[SOLVED] MeshInstance not showing in scene

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:bust_in_silhouette: Asked By DaddyMonster

I’m new to gdscript and I’m going through the docs and thought creating a simple mesh using ArrayMesh would be a solid starting point.

I have one scene (MainScene) with a spatial node, a camera and a directional light. My other scene (Triangle) is MeshInstance and I’ve added the following script to it (lifted from the docs):

extends MeshInstance

func _ready():
	var vertices = PoolVector3Array()
	vertices.push_back(Vector3(0, 1, 0))
	vertices.push_back(Vector3(1, 0, 0))
	vertices.push_back(Vector3(0, 0, 1))
	# Initialize the ArrayMesh.
	var arr_mesh = ArrayMesh.new()
	var arrays = []
	arrays[ArrayMesh.ARRAY_VERTEX] = vertices
	# Create the Mesh.
	arr_mesh.add_surface_from_arrays(Mesh.PRIMITIVE_TRIANGLES, arrays)
	var m = MeshInstance.new()
	m.mesh = arr_mesh
func _process(delta):

I then saved, dragged my Triangle.tscn of this class into the MainScene class to create an instance of the MeshInstance Triangle class in the scene (which then looked fine in the viewport).

I then hit run confidently expecting to see a rotating triangle. Instead I get just a bare bones scene . :frowning: Meh, nothing works first time for a noob it seems.

I tried it with _ready as above and _init and neither method worked. Where am I going wrong? Do I need to add a child node to actually see it?

Thanks in advance!

:bust_in_silhouette: Reply From: DDoop

Whenever you create a node via GDScript, you must add it to the scene tree via:
node_already_in_tree.add_child(the_new_node_you_are_introducing). You can leave out the part before the period if you want to add the node as a child to the node that is running your script.
The draw function is only called on nodes in the scene tree.
EDIT: I looked closer at your code, and I think you would be better served by skipping the var m = MeshInstance.new(). Since the script is already attached to a MeshInstance, it would suffice to simply use mesh = arr_mesh instead of applying the array mesh to a new object. What your code does now is basically create a scene with 2 MeshInstances in it, where one of the MeshInstances just doesn’t have any mesh data.

Great, thank you, got it working. Just removing the instantiation from the MeshInstance (Triangle) script was enough to get it going - without adding the add_child onto the Spatial node.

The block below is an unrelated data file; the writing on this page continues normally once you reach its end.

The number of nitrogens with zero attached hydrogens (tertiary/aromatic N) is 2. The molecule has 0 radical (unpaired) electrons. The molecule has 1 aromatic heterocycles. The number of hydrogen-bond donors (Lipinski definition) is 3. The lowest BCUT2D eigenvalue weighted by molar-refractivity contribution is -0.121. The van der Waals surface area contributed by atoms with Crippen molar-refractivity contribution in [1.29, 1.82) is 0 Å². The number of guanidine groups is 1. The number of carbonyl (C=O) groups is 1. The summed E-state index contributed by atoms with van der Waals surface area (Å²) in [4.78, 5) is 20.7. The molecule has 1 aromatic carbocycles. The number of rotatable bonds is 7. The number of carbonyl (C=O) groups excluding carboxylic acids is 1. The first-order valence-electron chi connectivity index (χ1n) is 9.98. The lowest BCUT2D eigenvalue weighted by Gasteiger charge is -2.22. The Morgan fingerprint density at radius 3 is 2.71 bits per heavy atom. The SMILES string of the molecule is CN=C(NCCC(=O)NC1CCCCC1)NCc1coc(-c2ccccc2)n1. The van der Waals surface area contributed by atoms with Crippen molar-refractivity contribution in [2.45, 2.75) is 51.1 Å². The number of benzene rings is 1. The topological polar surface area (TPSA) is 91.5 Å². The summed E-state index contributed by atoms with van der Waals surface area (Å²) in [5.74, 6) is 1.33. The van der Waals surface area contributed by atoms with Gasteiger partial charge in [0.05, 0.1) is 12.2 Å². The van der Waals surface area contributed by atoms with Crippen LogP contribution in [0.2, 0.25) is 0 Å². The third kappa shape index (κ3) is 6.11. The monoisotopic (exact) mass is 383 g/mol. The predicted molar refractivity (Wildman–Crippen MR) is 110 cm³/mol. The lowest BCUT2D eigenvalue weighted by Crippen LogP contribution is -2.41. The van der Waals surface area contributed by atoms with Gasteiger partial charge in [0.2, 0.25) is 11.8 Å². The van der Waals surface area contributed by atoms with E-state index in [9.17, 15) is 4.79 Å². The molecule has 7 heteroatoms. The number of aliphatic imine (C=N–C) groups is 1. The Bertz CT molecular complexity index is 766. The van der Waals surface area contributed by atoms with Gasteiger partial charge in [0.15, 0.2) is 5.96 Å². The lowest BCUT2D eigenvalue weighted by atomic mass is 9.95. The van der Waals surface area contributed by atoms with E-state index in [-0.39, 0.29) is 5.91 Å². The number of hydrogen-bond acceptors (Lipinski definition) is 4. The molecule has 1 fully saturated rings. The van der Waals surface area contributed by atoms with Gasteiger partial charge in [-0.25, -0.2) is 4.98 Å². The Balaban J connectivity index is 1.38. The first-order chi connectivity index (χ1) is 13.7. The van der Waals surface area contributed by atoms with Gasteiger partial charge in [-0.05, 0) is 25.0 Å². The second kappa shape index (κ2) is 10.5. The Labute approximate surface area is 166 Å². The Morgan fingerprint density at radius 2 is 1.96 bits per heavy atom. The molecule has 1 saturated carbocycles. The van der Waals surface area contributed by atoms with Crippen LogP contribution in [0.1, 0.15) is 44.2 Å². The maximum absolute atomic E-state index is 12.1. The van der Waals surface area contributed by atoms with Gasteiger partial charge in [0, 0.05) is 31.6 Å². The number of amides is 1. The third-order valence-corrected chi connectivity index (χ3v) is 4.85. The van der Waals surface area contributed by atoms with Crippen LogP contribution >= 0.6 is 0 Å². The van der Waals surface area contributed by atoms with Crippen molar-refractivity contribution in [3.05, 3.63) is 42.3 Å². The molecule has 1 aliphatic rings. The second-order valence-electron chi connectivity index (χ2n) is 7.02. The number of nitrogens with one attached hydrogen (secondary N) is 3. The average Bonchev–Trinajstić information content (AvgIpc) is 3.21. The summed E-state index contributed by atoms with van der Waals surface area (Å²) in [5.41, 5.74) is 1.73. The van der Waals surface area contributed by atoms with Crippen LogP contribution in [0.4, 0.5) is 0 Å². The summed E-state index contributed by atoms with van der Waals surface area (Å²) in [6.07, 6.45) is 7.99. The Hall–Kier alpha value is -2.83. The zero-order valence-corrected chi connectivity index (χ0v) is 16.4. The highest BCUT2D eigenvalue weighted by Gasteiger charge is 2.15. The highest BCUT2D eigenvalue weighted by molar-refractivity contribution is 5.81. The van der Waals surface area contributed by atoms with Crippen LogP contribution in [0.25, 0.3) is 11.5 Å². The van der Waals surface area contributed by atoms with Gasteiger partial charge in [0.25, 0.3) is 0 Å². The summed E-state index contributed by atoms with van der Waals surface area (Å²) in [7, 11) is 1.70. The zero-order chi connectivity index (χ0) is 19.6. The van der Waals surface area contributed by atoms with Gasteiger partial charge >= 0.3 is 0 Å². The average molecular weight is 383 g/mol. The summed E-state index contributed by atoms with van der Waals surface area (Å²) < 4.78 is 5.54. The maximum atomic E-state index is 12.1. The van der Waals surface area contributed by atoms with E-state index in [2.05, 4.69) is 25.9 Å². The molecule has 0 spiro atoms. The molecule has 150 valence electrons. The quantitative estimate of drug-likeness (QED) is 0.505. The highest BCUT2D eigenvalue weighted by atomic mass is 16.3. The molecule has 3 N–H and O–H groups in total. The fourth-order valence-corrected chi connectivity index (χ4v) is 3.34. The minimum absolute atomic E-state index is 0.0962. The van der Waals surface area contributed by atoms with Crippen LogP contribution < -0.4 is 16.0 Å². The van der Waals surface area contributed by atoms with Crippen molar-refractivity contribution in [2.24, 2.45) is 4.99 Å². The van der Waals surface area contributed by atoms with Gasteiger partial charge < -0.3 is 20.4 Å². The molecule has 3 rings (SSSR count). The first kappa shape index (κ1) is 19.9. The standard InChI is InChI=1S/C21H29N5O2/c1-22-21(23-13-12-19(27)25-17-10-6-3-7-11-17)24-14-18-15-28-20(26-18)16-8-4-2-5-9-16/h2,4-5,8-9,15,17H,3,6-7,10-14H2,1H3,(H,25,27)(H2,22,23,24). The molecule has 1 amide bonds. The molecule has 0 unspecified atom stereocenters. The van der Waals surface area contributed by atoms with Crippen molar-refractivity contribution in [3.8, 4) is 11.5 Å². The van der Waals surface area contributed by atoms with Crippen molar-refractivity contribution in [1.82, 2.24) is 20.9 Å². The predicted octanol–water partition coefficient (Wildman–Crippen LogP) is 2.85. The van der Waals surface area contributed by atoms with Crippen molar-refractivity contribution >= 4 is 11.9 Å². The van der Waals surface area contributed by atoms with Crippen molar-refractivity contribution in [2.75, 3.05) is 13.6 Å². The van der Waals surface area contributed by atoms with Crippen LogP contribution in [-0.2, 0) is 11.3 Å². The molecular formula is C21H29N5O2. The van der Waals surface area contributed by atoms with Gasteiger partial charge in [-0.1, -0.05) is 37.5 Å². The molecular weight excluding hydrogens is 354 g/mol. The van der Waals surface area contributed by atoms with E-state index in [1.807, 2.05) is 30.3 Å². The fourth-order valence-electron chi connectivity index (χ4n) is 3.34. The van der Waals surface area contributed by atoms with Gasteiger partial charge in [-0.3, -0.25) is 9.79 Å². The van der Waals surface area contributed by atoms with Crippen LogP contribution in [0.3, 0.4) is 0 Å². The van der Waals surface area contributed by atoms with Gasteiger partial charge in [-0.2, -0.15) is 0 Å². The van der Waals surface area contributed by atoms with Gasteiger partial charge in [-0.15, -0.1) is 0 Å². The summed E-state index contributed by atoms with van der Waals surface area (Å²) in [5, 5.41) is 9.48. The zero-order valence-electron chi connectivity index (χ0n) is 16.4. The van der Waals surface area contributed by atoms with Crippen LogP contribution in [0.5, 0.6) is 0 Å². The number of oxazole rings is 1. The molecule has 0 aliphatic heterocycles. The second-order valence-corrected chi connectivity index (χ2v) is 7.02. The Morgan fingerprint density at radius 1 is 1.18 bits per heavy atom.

I suspect - correct me if I’m wrong - that the instantiation happened because I dragged the Triangle.tscn file into the viewport. Which meant I already had a double instantiation and, as you say, the one in the scene was null and the other one with the array wasn’t in the scene.

So I can drag elements in manually or I can code them into the Spatial (or any other class) script. Perfect. One thing, is add_child a static method? Shouldn’t it be self.add_child in the spatial node? Finally, is the class passed in referenced add_child($Triangle), add_child(Triangle) or add_child(“Triangle”)?

Sorry to pester, I’m just trying to get a handle on the language. Thanks again.

DaddyMonster | 2020-07-19 18:42

I personally don’t drag scenes into the viewport, so I don’t really know the behavior you’re describing.
No, it’s not a static function. Any time you call a method without specifying the target (by prefacing the method call with a object.), it’s implicit that you mean self.method(). Writing it either way works, but leaving self out makes the code shorter. Static functions are those which do not require an instance of their owner class to exist, and it’s not possible to add_child() to an object that hasn’t been instantiated.
For a given argument, add_child(argument) expects argument to resolve to a reference to any object that inherits from Node. Spatial is one, MeshInstance also works. Anything you can add to the scene tree from the editor inherits from Node. Instanced scenes also inherit from Node since they are made up of more primitive built-in objects.
I’m not sure what you mean by “is the class passed in referenced.” You can avoid the italicization that’s happening in your posts by surrounding your code in backquotes (located on the same key as your tilde, just below the esc key). This is it:`
$Triangle is functionally identical to get_node("Triangle"). All $ does is offer you a convenient alternative to typing get_node(), so if you’re confused about that method, seek it out in the documentation. It should be on the Node page.

DDoop | 2020-07-19 19:31

That’s made everything crystal clear, thanks again. I’m from a python background where instance variables and local variables are distinguished within methods and you can’t omit self if you want to pass the obj reference id - that was what was confusing me but I’ve got it now. I’m pretty sure dragging and dropping just adds the equivalent of object.add_node(object) somewhere in the background but I’ll script it in future to be explicit.

As for the referencing in arguments, that makes perfect sense - I so wish python had $ although I do think it would be better if get_node passed a first class object rather than a string but it’s fine now I know. I’ve also just rewritten it with SurfaceTool, it’s much easier for a simpleton like me. :slight_smile: I’m really loving this engine, simply amazing. Thanks once more, I’m making great progress now.

DaddyMonster | 2020-07-19 20:16

Congrats on getting SurfaceTool to work, if you check my post history you’ll find I could not get my head around it haha. Glad to help, please mark the question as solved so it gets moved out of the unanswered category.

DDoop | 2020-07-19 20:21